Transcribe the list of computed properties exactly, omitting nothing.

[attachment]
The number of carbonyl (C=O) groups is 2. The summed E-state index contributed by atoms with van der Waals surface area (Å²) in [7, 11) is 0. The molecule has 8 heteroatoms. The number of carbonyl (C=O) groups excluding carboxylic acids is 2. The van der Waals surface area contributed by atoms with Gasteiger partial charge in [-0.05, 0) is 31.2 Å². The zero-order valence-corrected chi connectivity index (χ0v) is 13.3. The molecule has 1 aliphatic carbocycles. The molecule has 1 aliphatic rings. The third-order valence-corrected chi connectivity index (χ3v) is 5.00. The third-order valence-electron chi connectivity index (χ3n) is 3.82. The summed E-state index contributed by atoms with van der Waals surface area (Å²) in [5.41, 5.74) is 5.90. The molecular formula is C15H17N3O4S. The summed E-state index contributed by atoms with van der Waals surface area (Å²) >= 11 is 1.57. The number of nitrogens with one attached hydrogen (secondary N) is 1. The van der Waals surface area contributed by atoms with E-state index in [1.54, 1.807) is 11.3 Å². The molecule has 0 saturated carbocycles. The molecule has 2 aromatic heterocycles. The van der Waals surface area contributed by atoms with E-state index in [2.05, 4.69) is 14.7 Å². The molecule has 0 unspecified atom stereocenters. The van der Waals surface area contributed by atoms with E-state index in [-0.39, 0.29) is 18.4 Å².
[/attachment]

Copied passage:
The number of carbonyl (C=O) groups is 2. The summed E-state index contributed by atoms with van der Waals surface area (Å²) in [7, 11) is 0. The molecule has 8 heteroatoms. The number of carbonyl (C=O) groups excluding carboxylic acids is 2. The van der Waals surface area contributed by atoms with Gasteiger partial charge in [-0.05, 0) is 31.2 Å². The zero-order valence-corrected chi connectivity index (χ0v) is 13.3. The molecule has 1 aliphatic carbocycles. The molecule has 1 aliphatic rings. The third-order valence-corrected chi connectivity index (χ3v) is 5.00. The third-order valence-electron chi connectivity index (χ3n) is 3.82. The summed E-state index contributed by atoms with van der Waals surface area (Å²) in [5.41, 5.74) is 5.90. The molecular formula is C15H17N3O4S. The summed E-state index contributed by atoms with van der Waals surface area (Å²) >= 11 is 1.57. The number of nitrogens with one attached hydrogen (secondary N) is 1. The van der Waals surface area contributed by atoms with E-state index in [1.54, 1.807) is 11.3 Å². The molecule has 0 saturated carbocycles. The molecule has 2 aromatic heterocycles. The van der Waals surface area contributed by atoms with E-state index in [2.05, 4.69) is 14.7 Å². The molecule has 0 unspecified atom stereocenters. The van der Waals surface area contributed by atoms with E-state index in [-0.39, 0.29) is 18.4 Å².